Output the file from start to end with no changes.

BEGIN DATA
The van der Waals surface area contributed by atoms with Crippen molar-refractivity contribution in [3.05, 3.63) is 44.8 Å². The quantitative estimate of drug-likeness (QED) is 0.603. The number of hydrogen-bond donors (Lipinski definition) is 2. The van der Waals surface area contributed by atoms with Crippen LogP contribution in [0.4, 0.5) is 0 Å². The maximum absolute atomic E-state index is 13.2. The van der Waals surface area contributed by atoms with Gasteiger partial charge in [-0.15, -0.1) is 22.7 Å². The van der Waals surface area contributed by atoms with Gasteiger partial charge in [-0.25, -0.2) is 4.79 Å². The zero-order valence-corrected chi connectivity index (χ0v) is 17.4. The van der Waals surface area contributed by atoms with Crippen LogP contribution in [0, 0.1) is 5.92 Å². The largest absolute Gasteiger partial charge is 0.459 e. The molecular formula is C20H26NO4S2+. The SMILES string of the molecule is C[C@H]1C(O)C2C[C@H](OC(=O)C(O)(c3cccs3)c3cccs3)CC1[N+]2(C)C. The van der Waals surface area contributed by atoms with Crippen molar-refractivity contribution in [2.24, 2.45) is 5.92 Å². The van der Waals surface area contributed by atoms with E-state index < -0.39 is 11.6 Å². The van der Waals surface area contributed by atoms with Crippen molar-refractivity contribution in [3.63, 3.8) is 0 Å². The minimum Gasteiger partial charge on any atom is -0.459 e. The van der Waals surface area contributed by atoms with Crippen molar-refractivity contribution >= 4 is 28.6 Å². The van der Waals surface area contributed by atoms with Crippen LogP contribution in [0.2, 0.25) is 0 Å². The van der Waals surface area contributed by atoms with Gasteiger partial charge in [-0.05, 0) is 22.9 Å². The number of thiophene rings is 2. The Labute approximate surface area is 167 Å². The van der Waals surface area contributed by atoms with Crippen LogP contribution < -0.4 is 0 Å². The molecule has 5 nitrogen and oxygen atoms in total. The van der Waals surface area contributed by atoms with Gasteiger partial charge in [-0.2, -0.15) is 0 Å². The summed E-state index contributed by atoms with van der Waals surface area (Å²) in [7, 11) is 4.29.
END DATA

The van der Waals surface area contributed by atoms with Crippen molar-refractivity contribution in [3.05, 3.63) is 44.8 Å². The quantitative estimate of drug-likeness (QED) is 0.603. The number of hydrogen-bond donors (Lipinski definition) is 2. The van der Waals surface area contributed by atoms with Crippen LogP contribution in [0.4, 0.5) is 0 Å². The maximum absolute atomic E-state index is 13.2. The van der Waals surface area contributed by atoms with Gasteiger partial charge in [-0.15, -0.1) is 22.7 Å². The van der Waals surface area contributed by atoms with Gasteiger partial charge in [-0.25, -0.2) is 4.79 Å². The zero-order valence-corrected chi connectivity index (χ0v) is 17.4. The van der Waals surface area contributed by atoms with Crippen LogP contribution in [0, 0.1) is 5.92 Å². The largest absolute Gasteiger partial charge is 0.459 e. The molecular formula is C20H26NO4S2+. The SMILES string of the molecule is C[C@H]1C(O)C2C[C@H](OC(=O)C(O)(c3cccs3)c3cccs3)CC1[N+]2(C)C. The van der Waals surface area contributed by atoms with Crippen molar-refractivity contribution in [2.24, 2.45) is 5.92 Å². The van der Waals surface area contributed by atoms with E-state index < -0.39 is 11.6 Å². The van der Waals surface area contributed by atoms with Crippen molar-refractivity contribution in [3.63, 3.8) is 0 Å². The minimum Gasteiger partial charge on any atom is -0.459 e. The van der Waals surface area contributed by atoms with Crippen molar-refractivity contribution >= 4 is 28.6 Å². The van der Waals surface area contributed by atoms with Crippen LogP contribution in [0.2, 0.25) is 0 Å². The van der Waals surface area contributed by atoms with Gasteiger partial charge in [-0.05, 0) is 22.9 Å². The number of thiophene rings is 2. The Labute approximate surface area is 167 Å². The van der Waals surface area contributed by atoms with Crippen LogP contribution < -0.4 is 0 Å². The molecule has 5 nitrogen and oxygen atoms in total. The van der Waals surface area contributed by atoms with Gasteiger partial charge in [-0.2, -0.15) is 0 Å². The summed E-state index contributed by atoms with van der Waals surface area (Å²) in [7, 11) is 4.29.